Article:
Day 84: Kalgoorlie Saturday 24th July 2011

Kalgoorlie farrier Steve Routledge shoeing 'Surprise' with Esther.

Kalgoorlie is a surprising area.  Great people, fascinating environment and to Joe’s joy wild goats all over the place! We pulled in here Friday afternoon to go through quarintine again.  We had to get the horses drenched again for liver fluke (previously drenched at Port Augusta), and have the truck washed down.  We were able to camp here with the horses for the weekend which has been great and a luxury with BBQ area, hot showers etc and only 15 minutes into Kalgoorlie. Today saw us take in the final Harry Potter movie, felt surreal to be sitting in a cinema after so long in the bush!

The trip across from Norseman was wet and muddy!  A word about Norseman, another gold mining town (1 pub, 1 store, 1 cafe!)  the first since Ceduna 5 weeks ago! It was named after a horse that was called Norseman, when a local farmer a century ago pulled up there and his horse pawed the ground and uncovered a massive gold nugget and the town was born!

'Titan' & Esther meet 'Norseman' WA.

Makes it hard in this country pulling off the road to change horses, have to be very careful to avoid bogging the truck, but I managed.  Has been delightful weather, low 20’s during the day down to just our shirts. There are a gazillion mines in this area, mullock heaps abounding.  Just up the road from here is a massive nickel smelter.  Half the vehicles on the highway are mine utes (all covered in red mud, they’ve had nearly two inches of rain this last week).

Perth in our sights again!

We’re going through Coolgardie tomorrow and taking the next three days to get to Southern Cross (my paternal grandmothers childhood home) they had a wheat farm there a century ago.

It feels surreal being back in ‘civilisation’ after so long in the bush.  The thing that blows me away is after so long of counting every drop of prescious water having hoses at truckstops, there’s a hose and water trough in every yard here at quarantine…..keeping up with water was a big challenge since we left Ceduna 31 days ago.  Thats nearly 5 weeks of watching every drop.  The Nullarbour roadhouses predominantly relied on their own desalination plants or rainwater.  showers were mostly costed out at $1 for 3-5 minutes and were coin operated.  I don’t think that would’ve covered the cost really of the deisel to run generators and their desalination plants!  And we so appreciate the generosity of the Managers who gave us water. Most people drive across the Nullarbor in two days from Ceduna to Norseman, we took 5 weeks! The ladies at Eucla Roadhouse generously donated us a box of fruit and veges to keep us going to Norseman! Human food wise we’d planned two red meat meals a week, a couple of tuna meals, beans and eggs!  We had a well stocked tucker box, plenty of long life milk, flat bread etc. Coped really well. We had Viv Kyle from Kempsey and her family do a drop off of beer and chocolates on their way back from Perth!  Awesome!!

Crossing the Nullarbor these last 5 weeks has been totally awesome.  I’ve seen some of the most awe-striking country in my life and the grandeur and majesty of it has taken my breath away.  I feel like 5 weeks was to fast to take it all in it is such a vast landscape, and that’s just following the Eyre Highway!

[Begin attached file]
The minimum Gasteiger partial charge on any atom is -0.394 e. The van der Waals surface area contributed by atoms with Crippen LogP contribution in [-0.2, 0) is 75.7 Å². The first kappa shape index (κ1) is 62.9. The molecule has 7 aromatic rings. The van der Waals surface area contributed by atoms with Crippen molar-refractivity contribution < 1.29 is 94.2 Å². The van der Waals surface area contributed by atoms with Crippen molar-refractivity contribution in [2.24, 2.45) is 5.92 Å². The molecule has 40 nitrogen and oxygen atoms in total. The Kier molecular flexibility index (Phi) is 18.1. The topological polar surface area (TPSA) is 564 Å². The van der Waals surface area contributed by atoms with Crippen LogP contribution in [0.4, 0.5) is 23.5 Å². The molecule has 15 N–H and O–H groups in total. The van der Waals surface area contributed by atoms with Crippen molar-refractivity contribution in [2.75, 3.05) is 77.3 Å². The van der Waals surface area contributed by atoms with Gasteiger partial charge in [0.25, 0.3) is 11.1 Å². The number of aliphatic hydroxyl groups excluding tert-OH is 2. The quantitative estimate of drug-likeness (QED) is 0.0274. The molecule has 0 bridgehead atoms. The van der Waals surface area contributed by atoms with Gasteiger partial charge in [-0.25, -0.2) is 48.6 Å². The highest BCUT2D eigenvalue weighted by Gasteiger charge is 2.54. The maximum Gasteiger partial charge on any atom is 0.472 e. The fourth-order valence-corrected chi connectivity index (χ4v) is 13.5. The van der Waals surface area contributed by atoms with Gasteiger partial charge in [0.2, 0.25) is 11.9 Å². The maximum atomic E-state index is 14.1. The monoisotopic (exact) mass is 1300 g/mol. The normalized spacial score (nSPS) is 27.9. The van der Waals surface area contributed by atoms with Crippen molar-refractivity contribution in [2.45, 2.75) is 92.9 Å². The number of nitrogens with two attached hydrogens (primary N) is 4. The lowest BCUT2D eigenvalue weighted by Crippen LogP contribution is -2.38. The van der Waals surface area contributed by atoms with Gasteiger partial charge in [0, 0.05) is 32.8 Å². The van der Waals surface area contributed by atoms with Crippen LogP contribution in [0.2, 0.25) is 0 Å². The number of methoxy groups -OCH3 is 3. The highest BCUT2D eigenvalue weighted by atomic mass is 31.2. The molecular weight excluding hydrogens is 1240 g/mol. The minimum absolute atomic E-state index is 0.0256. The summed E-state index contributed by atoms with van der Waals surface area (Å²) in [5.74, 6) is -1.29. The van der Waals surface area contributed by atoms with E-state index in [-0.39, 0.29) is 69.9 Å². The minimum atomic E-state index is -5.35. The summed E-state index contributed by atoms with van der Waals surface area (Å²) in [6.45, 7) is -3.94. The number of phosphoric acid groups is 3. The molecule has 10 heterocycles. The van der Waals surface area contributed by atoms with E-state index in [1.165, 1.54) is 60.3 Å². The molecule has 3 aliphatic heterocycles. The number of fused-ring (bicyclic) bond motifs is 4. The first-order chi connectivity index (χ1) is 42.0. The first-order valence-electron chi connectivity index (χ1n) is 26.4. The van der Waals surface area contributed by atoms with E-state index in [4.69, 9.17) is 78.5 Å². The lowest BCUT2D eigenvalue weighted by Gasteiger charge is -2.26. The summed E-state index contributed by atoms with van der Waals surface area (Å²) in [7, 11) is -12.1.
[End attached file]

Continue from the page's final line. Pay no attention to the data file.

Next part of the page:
One of my greatest discoveries on this trek has been the stories of Daisy Bates, a notable Australian pioneering woman who in the 20s lived on the Nullarbor with Aboriginal communities for 16 years  to understand more about traditional life and the impact of European settlement on Aboriginal culture.  Certainly on my agenda to read up on the history of her life.

We three are making each day count enjoying every minute of these final two weeks of this trek and of course excited also for Esther that she’ll be making history riding 4600kms from Coast2Coast as a young 20 yo woman, and landing at Cottlesloe Beach on her own milestone, her 21st Birthday, that’s a totally awesome way to make it both memorable and remarkable! And most importantly for Esther, Joe and I is that the backdrop to everything we do is remembering Hannah, bringing her hopes to life to ‘put melanoma on the map’, and we’re doing that one hoof/step at a time…with Hannah on our minds and in our hearts every step of the way…

2 Responses to “Day 84: Kalgoorlie Saturday 24th July 2011”

  1. fiona murray Says:

    Hi there trekers, have been following you all intently waiting for new blogs daily. What your doing Esther is amazing to say the least and so inspiring. To have such a wonderful support crew, great horses that want to do the hard yards as well and meeting so many fascinating people makes your plight so important to get the message across all worth while. The last day will probably be the hardest but enjoy it and be very proud of your self and your crew and your steeds to what you have all achieved. Your a legend Esther.We are so very proud of you all. All our love from Tuncurry (very soggy east coast) Fiona Dennis and Lexi xxxxx

  2. Janine Says:

    Hi darling ones, your words, as they often do Maus, bought a tear to my eyes.
    I loved what you said about the Nullabor and yes to walk or ride out their really slowly would be mind blowing.
    And Esther what you take on and can accomplish will also always be mind blowing. Much love to you all.
    Janine

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